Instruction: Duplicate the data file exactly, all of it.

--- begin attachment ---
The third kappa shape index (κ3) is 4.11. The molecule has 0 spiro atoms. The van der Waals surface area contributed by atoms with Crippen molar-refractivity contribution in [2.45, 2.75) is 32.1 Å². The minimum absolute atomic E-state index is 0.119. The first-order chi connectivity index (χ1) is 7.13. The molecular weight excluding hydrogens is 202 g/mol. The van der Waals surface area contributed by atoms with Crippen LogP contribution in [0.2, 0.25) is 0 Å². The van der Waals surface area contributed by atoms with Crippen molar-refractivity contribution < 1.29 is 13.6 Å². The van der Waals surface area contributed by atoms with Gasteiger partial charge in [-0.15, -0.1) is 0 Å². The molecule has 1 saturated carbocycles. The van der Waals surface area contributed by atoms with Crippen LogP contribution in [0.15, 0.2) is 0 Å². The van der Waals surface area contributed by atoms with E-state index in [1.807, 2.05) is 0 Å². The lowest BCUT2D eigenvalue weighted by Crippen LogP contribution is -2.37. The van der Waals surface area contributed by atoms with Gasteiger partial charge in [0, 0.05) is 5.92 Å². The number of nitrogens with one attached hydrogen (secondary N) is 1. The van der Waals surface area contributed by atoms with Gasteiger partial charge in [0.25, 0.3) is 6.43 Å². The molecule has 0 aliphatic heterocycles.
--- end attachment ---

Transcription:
The third kappa shape index (κ3) is 4.11. The molecule has 0 spiro atoms. The van der Waals surface area contributed by atoms with Crippen molar-refractivity contribution in [2.45, 2.75) is 32.1 Å². The minimum absolute atomic E-state index is 0.119. The first-order chi connectivity index (χ1) is 7.13. The molecular weight excluding hydrogens is 202 g/mol. The van der Waals surface area contributed by atoms with Crippen LogP contribution in [0.2, 0.25) is 0 Å². The van der Waals surface area contributed by atoms with Crippen molar-refractivity contribution < 1.29 is 13.6 Å². The van der Waals surface area contributed by atoms with Gasteiger partial charge in [-0.15, -0.1) is 0 Å². The molecule has 1 saturated carbocycles. The van der Waals surface area contributed by atoms with Crippen LogP contribution in [0.15, 0.2) is 0 Å². The van der Waals surface area contributed by atoms with E-state index in [1.807, 2.05) is 0 Å². The lowest BCUT2D eigenvalue weighted by Crippen LogP contribution is -2.37. The van der Waals surface area contributed by atoms with Gasteiger partial charge in [0, 0.05) is 5.92 Å². The number of nitrogens with one attached hydrogen (secondary N) is 1. The van der Waals surface area contributed by atoms with Gasteiger partial charge in [0.25, 0.3) is 6.43 Å². The molecule has 0 aliphatic heterocycles.